So MSA like everything else in Six Sigma is a tool and the thing that we need to remember is that for it to be effective, we have to make sure we are using it appropriately. Check your systems and let me know how they are working. If they aren’t working, give us a call.
Okay for the last two weeks, I’ve been talking about Measurement System Analysis and before I move on to a new topic I have one final post on why you should be thinking about MSA. Here it goes…
Why you use it
- You use MSA to compare you customer’s expectations to your inspection standards. This is a very quick illustration of a value stream map and a good way to ensure that you are providing the best service for your customer.
- It gives you a snapshot of where the training in your organization should be.
- It gives you the opportunity to evaluate your trainers in a truly neutral fashion. The data doesn’t lie and you can assess the training in your organization from a truly objective perspective.
- Creates an opportunity to analyze your existing systems and evaluate new systems.
Why is it important?
- Allows you to measure the amount of variation in your measurement systems.
- Allows you to compare user variation.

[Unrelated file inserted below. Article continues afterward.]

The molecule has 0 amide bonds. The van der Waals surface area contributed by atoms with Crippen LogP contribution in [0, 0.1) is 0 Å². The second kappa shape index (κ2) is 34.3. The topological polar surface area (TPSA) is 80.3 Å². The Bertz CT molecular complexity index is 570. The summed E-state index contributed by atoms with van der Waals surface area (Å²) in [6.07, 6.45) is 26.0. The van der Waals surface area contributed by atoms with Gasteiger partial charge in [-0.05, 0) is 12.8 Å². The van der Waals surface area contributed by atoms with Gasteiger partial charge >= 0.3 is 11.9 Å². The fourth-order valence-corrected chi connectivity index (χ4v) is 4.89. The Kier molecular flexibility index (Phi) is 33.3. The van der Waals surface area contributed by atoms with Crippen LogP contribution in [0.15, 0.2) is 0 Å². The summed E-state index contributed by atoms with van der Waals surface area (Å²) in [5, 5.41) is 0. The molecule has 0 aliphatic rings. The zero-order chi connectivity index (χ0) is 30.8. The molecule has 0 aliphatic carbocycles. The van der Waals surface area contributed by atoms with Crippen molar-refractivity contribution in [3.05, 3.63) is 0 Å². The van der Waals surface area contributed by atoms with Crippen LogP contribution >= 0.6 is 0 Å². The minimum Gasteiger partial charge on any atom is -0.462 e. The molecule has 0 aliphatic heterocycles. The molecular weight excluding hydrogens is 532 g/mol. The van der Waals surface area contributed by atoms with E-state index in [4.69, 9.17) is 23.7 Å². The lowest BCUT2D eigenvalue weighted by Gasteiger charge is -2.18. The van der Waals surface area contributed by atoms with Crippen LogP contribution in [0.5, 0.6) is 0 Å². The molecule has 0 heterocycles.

- Allows you to compare two or more measurement systems.
- Helps you develop a baseline for measurement systems.
- Helps you develop a system to evaluate the moving pieces in your organization.
- Gives you a true before and after picture.
- Gives you a true measurement of variation and the causes of it.
- Evaluates your training programs.
So I am a big fan of MSA as you can tell, but the bottom line is that it can really affect your organization in the best way. It forces you to be accountable and it forces you to pay attention to the changes. Give it shot and if we can help, let us know.
Everything we measure generates variation, especially when there are multiple hands involved. To be honest even with just one person performing the same function, there will be some variation. Variation is not the enemy, uncontrolled variation is our nemesis!
When creating a Measurement System Analysis (MSA) there are 3 characteristics that you should focus on before you try any of the bells and whistles.
Is it accurate?
You need to know how accurate your measurement system is. If you can’t correctly count the number of variations happening can you really call them variations? Your measurement system is only as good as your accuracy, so it makes sense to spend a fair amount of time ensuring that not only are you counting defects, but you are counting the correct defects. This goes back to knowing why you want to measure something. If you want to find out why your shipments are late, measuring the number of birds around your facility won’t help. So accuracy needs two things: measuring the right data and ensuring the data is being measured in a way that answers your question.
Is it precise?